Revolution: Catching Up and Breaking It Down

Spunky heroine, hunky love interest with Daddy issues. Check.

Spunky heroine, hunky love interest with Daddy issues. Check.

One of NBC’s bright spots this season has been the futuristic drama Revolution, which imagines a life fifteen years in the future when the power has gone out – and never come back. It did well enough in the ratings to get a second season pick up, which is about as rare for NBC at this point as a sighting of the sacred White Buffalo.

The mid-season break – a hearty three months gone from screens – seemed a huge gamble. Would people remember every detail of the show, with its large cast, numerous mysteries, and ongoing mythology? It was a risk, and when Revolution came back to decent numbers, it seemed like a good one.

Unfortunately, the past few episodes have pointed to some issues which need to be fixed before the freshman series moves on to its all-important second season.

The characters are not the main problem at this point – what they’re doing is. From the tortured Miles – military man turned violent Militia General turned reluctant hero – to the equally tormented Rachel – scientist, mother, reason the world is dark – the heroic side of this story is ripe with folks you want to follow through the war. Will young heroine Charlie keep any semblance of innocence or humanity? Will she and Jason – the boy literally from the other side of the tracks – manage to keep their spark of tender romance alive amid the craziness? Nora, Aaron, and the collection of folks they encounter – anyone making it to the next round?

The big boost for Revolution is two fantastic villains. Thanks to their excellent use of flashbacks, we get to know the men Sebastian Monroe and Tom Neville were before the blackout. The comparison between the sidekick and the coward – and the murderous men they’ve become – makes a slam dunk case for “power corrupts.” Both men have been betrayed, both men have betrayed in return, and collected body counts that are high even in a time of war. And you just can’t stop watching them.

Miles is a fantastic character - he doesn't have to use a sword to be interesting.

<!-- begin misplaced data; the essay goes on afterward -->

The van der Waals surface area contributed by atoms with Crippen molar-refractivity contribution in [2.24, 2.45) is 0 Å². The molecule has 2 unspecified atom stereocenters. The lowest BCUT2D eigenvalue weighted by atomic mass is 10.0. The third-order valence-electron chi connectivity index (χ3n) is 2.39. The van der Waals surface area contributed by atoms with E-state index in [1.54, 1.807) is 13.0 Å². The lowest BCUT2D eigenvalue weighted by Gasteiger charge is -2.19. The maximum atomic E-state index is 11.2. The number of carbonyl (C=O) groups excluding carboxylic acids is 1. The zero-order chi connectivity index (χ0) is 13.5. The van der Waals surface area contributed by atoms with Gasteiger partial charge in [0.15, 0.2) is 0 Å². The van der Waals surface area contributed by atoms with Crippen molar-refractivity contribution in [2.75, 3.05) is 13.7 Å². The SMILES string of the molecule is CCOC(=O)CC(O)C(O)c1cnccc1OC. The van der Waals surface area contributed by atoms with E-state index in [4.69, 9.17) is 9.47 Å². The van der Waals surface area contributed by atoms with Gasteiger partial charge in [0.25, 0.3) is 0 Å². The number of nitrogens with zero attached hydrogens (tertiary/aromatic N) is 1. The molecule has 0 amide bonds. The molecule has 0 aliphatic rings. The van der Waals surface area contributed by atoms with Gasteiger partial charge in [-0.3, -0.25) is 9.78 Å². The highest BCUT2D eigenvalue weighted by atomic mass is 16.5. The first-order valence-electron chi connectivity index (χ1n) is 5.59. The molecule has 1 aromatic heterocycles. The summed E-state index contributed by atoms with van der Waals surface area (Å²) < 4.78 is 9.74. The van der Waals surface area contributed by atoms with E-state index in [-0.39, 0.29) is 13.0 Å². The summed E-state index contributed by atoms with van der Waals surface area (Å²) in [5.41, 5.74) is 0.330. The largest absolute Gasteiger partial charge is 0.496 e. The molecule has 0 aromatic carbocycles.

Miles is a fantastic character – he doesn’t have to use a sword to be interesting.

So with this amazing cast of characters, why the sudden slow down?

While we’ve been getting tons of revelations, they aren’t as tightly delivered as the first half of the season. They’ve also been delivered in the middle of explosions and drama, which makes the impact a little less intense.

We’ve discovered that Miles and Monroe shared a girlfriend, and that Monroe is the father of her son. This was delivered in the middle of a loud, intense episode, where we met Annie, watched some flashbacks of her with both men, and then saw her die in Miles’ arms. The emotional gut punch was lost amid the chaos, and since we only met Annie once, it was hard to feel her death that deeply. Was she a nice person or did she play two men against each other?  Compare that to Maggie, Charlie’s stepmother, whose death early in the series was heartbreaking and meaningful, because we got to know her and what she represented.

It also seems like a very soap opera plot to throw into the mix. Monroe is busy trying to kill Miles, defeat the Rebels, keep his power, lose his mind, and now he has to find his heretofore unknown son. Let’s take a guess on how long before the kid ends up under Miles’ wing… Do we really want Monroe to take time out of his busy schedule of being a Grade A villain to go searching for his kid?

Speaking of soap opera plots: are we really going to have to watch Tom Neville, fabulous complex bad guy, spend any time at all trying to break up Jason and Charlie? No, no, no. What happened to his potential power grab from Monroe? That’s interesting, as is his complicated relationship with his son. Don’t muck it up with a plot taken directly from General Hospital.

Odd couple Rachel and Aaron bring us closer to the Tower.

Odd couple Rachel and Aaron bring us closer to the Tower.

As Rachel and Aaron attempt to reach the Tower and turn the power back on, we’ve been thrown another curve ball. What exactly is that murderous thing that exists on another floor of the massive installation, and why is it ripping people apart in elevators? Do we have a “Smoke Monster” (Lost shout out!) in the midst? Why am I suddenly feeling Super Soldiers Gone Wrong (Buffy shout out!) for season two? “Yet another enemy” seems like overkill, particularly as we are sure to meet the folks in the dreaded Texas territory soon.

As all the journeys converge in the Tower, we see a lot of things spinning larger and larger. When managing a genre show, the trick is to keep the focus on the characters and how they’re navigating this fantastic world, whether it’s outer space or a future Earth. The relationships are what keep viewers engaged. Kripke should know this. He created Supernatural! To throw everything into a crazy complicated soup – which means less time for the little moments between characters – is just begging viewers to get confused and switch the channel.

Human moments make the explosions mean something - stop forgetting that Revolution!

Human moments make the explosions mean something – stop forgetting that Revolution!

Revolution might want to reign it in before things get out of control. The constant explosions and violence without character moments and connections weaken every episode. A dramatic revelation doesn’t have much impact if you don’t have time to process it. The first half of the season was about establishing connections; thinking you can push those aside for another round of machine gun fire is a sure way to end up like many other genre shows that started off strong.

Come on Kripke – you know this!

 

Catch up with Revolution on Amazon Instant Video.

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